Bursitis refers to inflammation of the bursae, or small sacs of fluid that cushion your joints. This condition can often occur with other inflammatory conditions including gout and rheumatoid arthritis. While the inflammation itself can be quite uncomfortable, this condition is not considered to be dangerous unless you tear the bursae sac. Should you be struggling with joint pain and develop a fever, suffer a locked joint or experience shooting pain, you should see your physician immediately.
Getting on top of bursitis often starts with resting the inflamed joint, because bursitis commonly occurs among those who have hobbies or professions that put constant pressure on a joint from one direction. For example, those who spend a lot of time working on their knees are at higher risk of bursitis in that joint.
Causes of Bursitis
There are several indicators for bursitis. Repetitive use is a strong indicator that the bursae sac will become inflamed and need time to calm down. Carrying too much weight can increase the risk of developing bursitis in the hips and knees. Those who suffer from diabetes are at higher risk of bursitis, as are those who currently suffer from gout and rheumatoid arthritis.
Those with thyroid conditions are at greater risk of bursitis, as are those who have had a bacterial infection. Staphylococcus aureus is a bacteria that contributes to the development of bursitis. Additionally, if you have recently had an injury, it may have caused general swelling inside the joint, which can put pressure on the bursa tissue.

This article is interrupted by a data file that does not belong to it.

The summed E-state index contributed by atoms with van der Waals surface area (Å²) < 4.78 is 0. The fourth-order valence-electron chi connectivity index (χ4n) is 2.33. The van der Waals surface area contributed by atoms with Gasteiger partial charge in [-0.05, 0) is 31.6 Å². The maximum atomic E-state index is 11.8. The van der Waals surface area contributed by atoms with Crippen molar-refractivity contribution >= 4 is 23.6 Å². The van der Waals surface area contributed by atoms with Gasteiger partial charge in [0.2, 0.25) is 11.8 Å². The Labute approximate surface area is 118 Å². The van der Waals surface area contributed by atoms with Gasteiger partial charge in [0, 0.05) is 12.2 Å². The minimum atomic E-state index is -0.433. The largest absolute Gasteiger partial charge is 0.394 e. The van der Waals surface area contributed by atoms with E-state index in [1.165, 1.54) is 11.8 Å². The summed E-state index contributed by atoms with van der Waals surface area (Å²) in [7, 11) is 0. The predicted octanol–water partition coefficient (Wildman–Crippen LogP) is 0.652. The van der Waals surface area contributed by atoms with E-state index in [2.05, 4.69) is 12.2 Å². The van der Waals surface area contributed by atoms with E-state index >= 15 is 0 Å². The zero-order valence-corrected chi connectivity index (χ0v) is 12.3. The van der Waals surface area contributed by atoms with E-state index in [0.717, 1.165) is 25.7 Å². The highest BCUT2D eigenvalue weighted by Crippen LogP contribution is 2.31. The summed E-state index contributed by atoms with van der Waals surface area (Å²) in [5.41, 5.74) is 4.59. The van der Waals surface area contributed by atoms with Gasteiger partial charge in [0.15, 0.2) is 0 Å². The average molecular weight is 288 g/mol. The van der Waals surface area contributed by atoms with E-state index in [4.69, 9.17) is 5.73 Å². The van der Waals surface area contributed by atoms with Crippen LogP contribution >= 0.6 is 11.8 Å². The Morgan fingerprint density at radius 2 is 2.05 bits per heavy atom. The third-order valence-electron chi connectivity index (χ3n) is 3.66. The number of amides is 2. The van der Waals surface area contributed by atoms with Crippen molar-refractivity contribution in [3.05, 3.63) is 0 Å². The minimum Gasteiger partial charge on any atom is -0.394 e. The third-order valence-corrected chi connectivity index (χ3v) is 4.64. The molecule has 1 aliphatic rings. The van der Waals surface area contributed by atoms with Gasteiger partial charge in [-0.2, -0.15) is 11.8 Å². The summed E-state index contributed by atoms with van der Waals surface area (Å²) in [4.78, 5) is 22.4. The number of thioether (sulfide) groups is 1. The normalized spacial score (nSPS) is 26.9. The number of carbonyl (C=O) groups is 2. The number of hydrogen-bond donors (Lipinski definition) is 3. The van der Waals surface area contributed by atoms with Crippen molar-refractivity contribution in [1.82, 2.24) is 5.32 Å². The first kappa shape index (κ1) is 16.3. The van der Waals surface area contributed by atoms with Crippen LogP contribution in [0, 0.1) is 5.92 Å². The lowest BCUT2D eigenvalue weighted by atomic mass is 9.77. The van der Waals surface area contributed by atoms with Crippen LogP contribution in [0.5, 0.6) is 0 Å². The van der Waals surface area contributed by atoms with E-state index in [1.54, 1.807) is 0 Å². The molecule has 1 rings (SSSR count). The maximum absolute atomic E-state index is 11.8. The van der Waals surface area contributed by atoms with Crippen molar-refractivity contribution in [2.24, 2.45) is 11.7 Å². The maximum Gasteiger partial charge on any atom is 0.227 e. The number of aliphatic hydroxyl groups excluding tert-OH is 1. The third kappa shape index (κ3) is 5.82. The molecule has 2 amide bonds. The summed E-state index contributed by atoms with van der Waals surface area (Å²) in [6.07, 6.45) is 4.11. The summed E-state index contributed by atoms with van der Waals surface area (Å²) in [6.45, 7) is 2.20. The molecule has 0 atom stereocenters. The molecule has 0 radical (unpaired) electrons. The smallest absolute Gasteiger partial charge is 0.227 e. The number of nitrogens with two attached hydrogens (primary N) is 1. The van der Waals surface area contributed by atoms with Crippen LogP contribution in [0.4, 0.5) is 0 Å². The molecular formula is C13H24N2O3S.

Signs and Symptoms of Bursitis
Joint pain, swelling and redness are a common indicator of bursitis. It should be noted that the pain of bursitis can be quite severe, particularly if you have calcium deposits in your joints or have other risk factors for inflammation in any joint.
An inflamed bursae is a contained inflammation. If you develop a fever, or find that the joint and the area around it are hot, red or swollen, contact your doctor. Should the joint feel frozen or if you develop a general malaise, there may be a breach of the bursae. Any breach of this fluid sac will put you at greater risk of infection.
When bursitis inflammation gets bad, the first step is to rest. When the inflammation starts, do your best to ice the sore joint for 15 minutes every couple of hours. Make sure you wrap your ice pack in fabric and use a timer so you do not fall asleep with ice on bare skin. Frostbite is always a risk when icing a sore joint.
After 48 hours, a heating pad or a warm path may soothe your sore joint. As the inflammation comes down and the joint moves more easily, do some gentle stretching but avoid putting any repetitive pressure on the joint. Depending on where the bursitis pain is occurring, you may need to change up your sleeping position. As things loosen up, do your best to gently move your body into a new position at least once an hour through your day.